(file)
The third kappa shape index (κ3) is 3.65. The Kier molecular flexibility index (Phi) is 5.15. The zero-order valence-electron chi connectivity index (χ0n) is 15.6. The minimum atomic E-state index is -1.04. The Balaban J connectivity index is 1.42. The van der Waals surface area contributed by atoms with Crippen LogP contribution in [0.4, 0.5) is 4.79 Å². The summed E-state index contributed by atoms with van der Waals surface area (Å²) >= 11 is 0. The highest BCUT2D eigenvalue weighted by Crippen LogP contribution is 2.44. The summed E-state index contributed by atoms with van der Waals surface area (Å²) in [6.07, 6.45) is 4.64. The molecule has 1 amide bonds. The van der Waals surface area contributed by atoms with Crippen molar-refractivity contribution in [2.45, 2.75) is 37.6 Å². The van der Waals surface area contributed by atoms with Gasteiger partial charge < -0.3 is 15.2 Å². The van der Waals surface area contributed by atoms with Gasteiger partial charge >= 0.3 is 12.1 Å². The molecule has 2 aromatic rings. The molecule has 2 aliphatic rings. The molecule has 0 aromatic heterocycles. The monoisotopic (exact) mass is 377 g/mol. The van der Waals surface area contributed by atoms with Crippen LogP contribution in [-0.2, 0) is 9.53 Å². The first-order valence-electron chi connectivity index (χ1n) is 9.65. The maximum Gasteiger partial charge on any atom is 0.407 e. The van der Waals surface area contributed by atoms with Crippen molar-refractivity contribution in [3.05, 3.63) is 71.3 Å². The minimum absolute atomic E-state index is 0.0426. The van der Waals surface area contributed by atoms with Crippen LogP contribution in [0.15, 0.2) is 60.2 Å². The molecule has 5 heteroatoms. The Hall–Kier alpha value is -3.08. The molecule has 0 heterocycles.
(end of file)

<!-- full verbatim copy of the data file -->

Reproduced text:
The third kappa shape index (κ3) is 3.65. The Kier molecular flexibility index (Phi) is 5.15. The zero-order valence-electron chi connectivity index (χ0n) is 15.6. The minimum atomic E-state index is -1.04. The Balaban J connectivity index is 1.42. The van der Waals surface area contributed by atoms with Crippen LogP contribution in [0.4, 0.5) is 4.79 Å². The summed E-state index contributed by atoms with van der Waals surface area (Å²) >= 11 is 0. The highest BCUT2D eigenvalue weighted by Crippen LogP contribution is 2.44. The summed E-state index contributed by atoms with van der Waals surface area (Å²) in [6.07, 6.45) is 4.64. The molecule has 1 amide bonds. The van der Waals surface area contributed by atoms with Crippen molar-refractivity contribution in [2.45, 2.75) is 37.6 Å². The van der Waals surface area contributed by atoms with Gasteiger partial charge < -0.3 is 15.2 Å². The van der Waals surface area contributed by atoms with Gasteiger partial charge >= 0.3 is 12.1 Å². The molecule has 2 aromatic rings. The molecule has 2 aliphatic rings. The molecule has 0 aromatic heterocycles. The monoisotopic (exact) mass is 377 g/mol. The van der Waals surface area contributed by atoms with Crippen LogP contribution in [-0.2, 0) is 9.53 Å². The first-order valence-electron chi connectivity index (χ1n) is 9.65. The maximum Gasteiger partial charge on any atom is 0.407 e. The van der Waals surface area contributed by atoms with Crippen molar-refractivity contribution in [3.05, 3.63) is 71.3 Å². The minimum absolute atomic E-state index is 0.0426. The van der Waals surface area contributed by atoms with Crippen LogP contribution in [0.15, 0.2) is 60.2 Å². The molecule has 5 heteroatoms. The Hall–Kier alpha value is -3.08. The molecule has 0 heterocycles.